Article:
2. The franchisee will have to pay the franchisor for the services provided and for the use of the system, i.e. the initial franchise fee and continuing franchise fees.
3. The prospective franchisee may find it difficult to assess the quality of the franchisor. This factor must be weighed very carefully by the potential franchisee for it can affect the franchisee in two ways. Firstly, the franchisor’s offer of a business-format package may well not amount to what it appears to be on the surface. Secondly, the franchisor may be unable to maintain the continuing services which the franchisee is likely to need in order to sustain his business.
4. The franchise contract will contain some restrictions against the sale or transfer of the franchised business. This is a clear inhibition of the franchisee’s ability to deal with his own business but, as with most of the restrictions, there is a proper reason for it. This provision is in the contract because the franchisor will have already been most meticulous in its choice of the franchisee as the original holder of the franchise for this particular outlet. Why then should it be any less meticulous in its approval of a replacement? Naturally, it will wish to be satisfied that any successor to the original franchisee is equally suitable for that purpose.
In practice, there is normally very little difficulty in the achievement of successful sales of franchised businesses. Some agreements provide for the payment of fees to the franchisor to cover the cost of dealing with applications and training the new, replacement franchisees. Also, if the franchisor introduces the purchaser, as can be the case, there will probably be a fee to be paid for the introduction.
5. The franchisee may find himself becoming too dependent upon the franchisor and fail to produce the personal drive which is necessary to build up a successful business and to take full advantage of the foundations for business development which the system provides. Some franchisees lose their perspective. They delude themselves into believing that the franchisor has a duty to be so concerned about their particular business as to ensure that it has a flow of customers and to provide a day-to-day involvement which is inconsistent with franchising as a concept.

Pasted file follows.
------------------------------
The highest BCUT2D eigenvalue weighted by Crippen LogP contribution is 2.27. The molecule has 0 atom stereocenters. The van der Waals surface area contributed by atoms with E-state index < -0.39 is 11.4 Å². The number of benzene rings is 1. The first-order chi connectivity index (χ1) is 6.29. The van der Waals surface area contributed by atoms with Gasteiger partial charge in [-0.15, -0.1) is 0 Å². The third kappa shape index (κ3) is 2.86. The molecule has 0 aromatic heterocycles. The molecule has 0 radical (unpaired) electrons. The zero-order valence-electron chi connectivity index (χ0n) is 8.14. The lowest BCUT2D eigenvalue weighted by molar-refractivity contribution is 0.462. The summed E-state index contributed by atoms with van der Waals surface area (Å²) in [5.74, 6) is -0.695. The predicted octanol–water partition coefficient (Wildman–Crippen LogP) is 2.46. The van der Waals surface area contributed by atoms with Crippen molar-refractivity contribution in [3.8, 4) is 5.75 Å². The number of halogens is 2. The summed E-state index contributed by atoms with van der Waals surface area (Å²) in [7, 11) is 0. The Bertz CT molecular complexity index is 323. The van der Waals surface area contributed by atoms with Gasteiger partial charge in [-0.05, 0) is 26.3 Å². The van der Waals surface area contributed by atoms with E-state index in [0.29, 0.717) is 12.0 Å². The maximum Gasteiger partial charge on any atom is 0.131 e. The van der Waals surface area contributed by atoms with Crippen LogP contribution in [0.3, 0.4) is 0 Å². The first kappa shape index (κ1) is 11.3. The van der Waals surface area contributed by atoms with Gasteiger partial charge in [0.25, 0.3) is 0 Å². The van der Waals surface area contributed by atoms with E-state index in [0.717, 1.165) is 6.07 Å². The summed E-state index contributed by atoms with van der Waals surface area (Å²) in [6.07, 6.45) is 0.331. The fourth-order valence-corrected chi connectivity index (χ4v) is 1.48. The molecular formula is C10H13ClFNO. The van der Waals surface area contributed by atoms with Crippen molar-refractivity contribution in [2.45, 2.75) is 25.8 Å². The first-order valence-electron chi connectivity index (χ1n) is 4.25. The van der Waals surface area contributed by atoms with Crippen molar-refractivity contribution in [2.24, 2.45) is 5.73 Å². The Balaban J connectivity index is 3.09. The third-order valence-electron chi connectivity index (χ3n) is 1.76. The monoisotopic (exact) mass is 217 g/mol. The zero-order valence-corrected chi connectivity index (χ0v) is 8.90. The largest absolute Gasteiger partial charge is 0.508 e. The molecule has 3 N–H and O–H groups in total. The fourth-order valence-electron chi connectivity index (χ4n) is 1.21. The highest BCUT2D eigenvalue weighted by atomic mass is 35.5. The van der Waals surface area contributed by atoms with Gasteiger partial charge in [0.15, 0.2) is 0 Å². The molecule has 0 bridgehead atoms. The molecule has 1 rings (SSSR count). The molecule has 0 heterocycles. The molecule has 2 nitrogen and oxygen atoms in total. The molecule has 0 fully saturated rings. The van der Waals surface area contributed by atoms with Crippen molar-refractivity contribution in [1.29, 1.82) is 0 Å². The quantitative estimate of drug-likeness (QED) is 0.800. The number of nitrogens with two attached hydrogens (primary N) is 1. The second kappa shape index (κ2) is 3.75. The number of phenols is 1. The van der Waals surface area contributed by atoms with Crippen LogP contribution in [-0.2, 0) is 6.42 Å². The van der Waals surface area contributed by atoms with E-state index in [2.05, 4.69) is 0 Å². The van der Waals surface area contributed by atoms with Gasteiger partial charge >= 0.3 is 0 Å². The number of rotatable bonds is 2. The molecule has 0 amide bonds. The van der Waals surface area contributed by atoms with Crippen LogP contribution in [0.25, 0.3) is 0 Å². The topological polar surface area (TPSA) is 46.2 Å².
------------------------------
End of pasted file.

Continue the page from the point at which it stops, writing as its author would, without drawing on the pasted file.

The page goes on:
6. The franchisor’s policies may affect the franchisee’s profitability. For example, the franchisor may wish to see its franchisee build up to a higher turnover (from which it gets its continuing franchise fee), while the franchisee may be more concerned with increasing his profitability, which does not always necessarily follow from increased turnover.
7. The franchisor may make mistakes in its policies. It may arrive at decisions relating to innovations in the business which turn out to be unsuccessful and detrimental to the franchisee. This is why franchisors are always urged to market test innovations thoroughly in their own company-owned outlets and to be able to demonstrate to franchisees the cost effectiveness of introducing new ideas.
8. The good name of the franchised business and its brand image may become less reputable for reasons beyond his own control.
Type of business
The position of the franchise in the market in which it trades is a vital consideration. You should not only look at the particular franchised business in relation to its own activities, but also make an assessment of the prospects for the overall industry or trade of which it forms a part. The franchise will either be dealing in goods or products, or the provision of services.
Make sure that the proposition has been well enough tested and for a long enough period of time for one to be satisfied that the market really exists and has long-term prospects.
Please do remember, and there is no apology for the repetition, one must not enter into self-employment and franchising if one is not prepared to risk losing all! No prospective franchisee should delude himself into believing that any franchisor guarantees his success and that he will underwrite a franchisee failure. The risk the franchisee runs is his. That risk must be fully understood and appreciated.